“So again as I say I’m – there’s an extend in which I’m limited in doing my job and it isn’t real.”


“Aside from the fact that it’s embarrassing for the government about the issue of your client’s treatment and waterboarding and whatever happened to him, what does any of this have to do with what he did before he was captured? I mean, to pare it down, what does his treatment and what was done to him afterwards have to do with what he did, what he committed or not commit beforehand?”

David Nevin, civilian learned defense counsel for Khalid Sheikh Mohammed: 

“It has everything to do with it because we are talking now about a legal system that has been set up in the United States of America and these matters are critically important. And if you’ve read the Supreme Court cases and I gather the fact that you’re here covering this kind of a case implies that you have, you know what they say and you know that the United States Supreme Court has said again and again and again that in America these matters are critically important. These matters will be taken into account in courts in this country. We will not kill people with all the deliberation of the power of the state. We won’t do it unless we follow the rules, and the rules include a careful and scrutiny and review of exactly these kinds of issues. That’s why it’s important.”


“How do you, as a defense counsel, get around the issue that Gen. Martins has stated which is that we as the government prosecution side of the argument will not produce any evidence which has been tainted by torture? Can you, as it were, overwhelm that or overrule merely because of the treatment which your client has particularly received? Or are you having to confine your arguments to the General Martin’s position, which is that all of the evidence that will be produced in court will be untainted?”

David Nevin, civilian learned defense counsel for Khalid Sheikh Mohammed: 

“Well, first of all, it’s not possible to untaint the evidence any more it’s possible to unring the bell. It’s not physically possible. We know this about human behavior. We know that it’s impossible to torture someone and then at some point up the road, some later place to say, ‘Well, we’re through with that. We’re not going to torture you anymore so anything you hear from there on is clean.’ And the teams were referred to as the ‘clean teams’, which is euphemistic to the – in the extreme.

“There’s no way to take it out of the issue except by telling the defense lawyers you can’t talk to your client about that. Well, that would take it out of the case, wouldn’t it?”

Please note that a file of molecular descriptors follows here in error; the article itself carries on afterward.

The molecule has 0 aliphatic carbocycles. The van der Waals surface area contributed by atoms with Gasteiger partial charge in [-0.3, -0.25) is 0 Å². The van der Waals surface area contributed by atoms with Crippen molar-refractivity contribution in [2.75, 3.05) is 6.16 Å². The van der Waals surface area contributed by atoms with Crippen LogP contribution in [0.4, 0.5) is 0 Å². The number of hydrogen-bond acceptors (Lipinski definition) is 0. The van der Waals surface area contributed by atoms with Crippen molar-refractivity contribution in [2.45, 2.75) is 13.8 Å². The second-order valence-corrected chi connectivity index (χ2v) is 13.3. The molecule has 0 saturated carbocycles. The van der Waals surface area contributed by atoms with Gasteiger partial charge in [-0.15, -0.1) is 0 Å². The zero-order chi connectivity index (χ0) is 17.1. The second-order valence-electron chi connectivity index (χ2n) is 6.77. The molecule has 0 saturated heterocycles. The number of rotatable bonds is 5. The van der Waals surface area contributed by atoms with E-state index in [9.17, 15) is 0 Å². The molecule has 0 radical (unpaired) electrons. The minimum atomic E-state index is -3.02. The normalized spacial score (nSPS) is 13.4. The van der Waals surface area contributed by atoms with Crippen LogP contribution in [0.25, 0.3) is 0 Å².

“You said earlier that the lawyers can’t talk to him about his tortures, the lawyers can’t talk to him about his political perspectives of jihad. Was this the same rule applied in the previous round when you had…?”

David Nevin, civilian learned defense counsel for Khalid Sheikh Mohammed: 

“Oh no. No, no.”


“This is more extreme, right?”

David Nevin, civilian learned defense counsel for Khalid Sheikh Mohammed:

“Oh, absolutely.”


“Can you explain what happened?”

David Nevin, civilian learned defense counsel for Khalid Sheikh Mohammed: 

“Yeah. I’m sure you’ve…well, no I can’t explain what happened. I can only explain what the outcome was. On Dec. 27th of this year [sic], orders were issued that sharply reduced our ability to talk to these men. Now, this happens to be, in my case, 20 days after my security clearance was approved.

“In other words, even those I was appointed the learned counsel for Mr. Mohammed back in June, for reasons unknown to me, my security clearance, which had been in place for 7 years at that point, was treated as having lapsed or having gone away for some reason. So I wasn’t able to meet with Mr. Mohammed until December. But then within days of my being able to meet with him, the rules changed.

“And you’ve all read the Dec. 27th orders, I’m sure, and you know how they define contraband and you know that they say absolutely positively is the ‘detention of any detainee’. Can’t talk about it. Can’t discuss it. It’s not going to happen. Similarly with respect to historical perspectives on jihad.

“Why? Well, you’d have to ask Adm. [David B.] Woods that, because Adm. Woods is the one who issued those orders without any consultation with the defense and without any contemplation of how a meaningful defense is possible under their effect.

“Thank you all very much for your attention.”


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3 Comments on “Transcript: David Nevin’s remarks on the arraignment of alleged 9/11 mastermind Khalid Sheikh Mohammed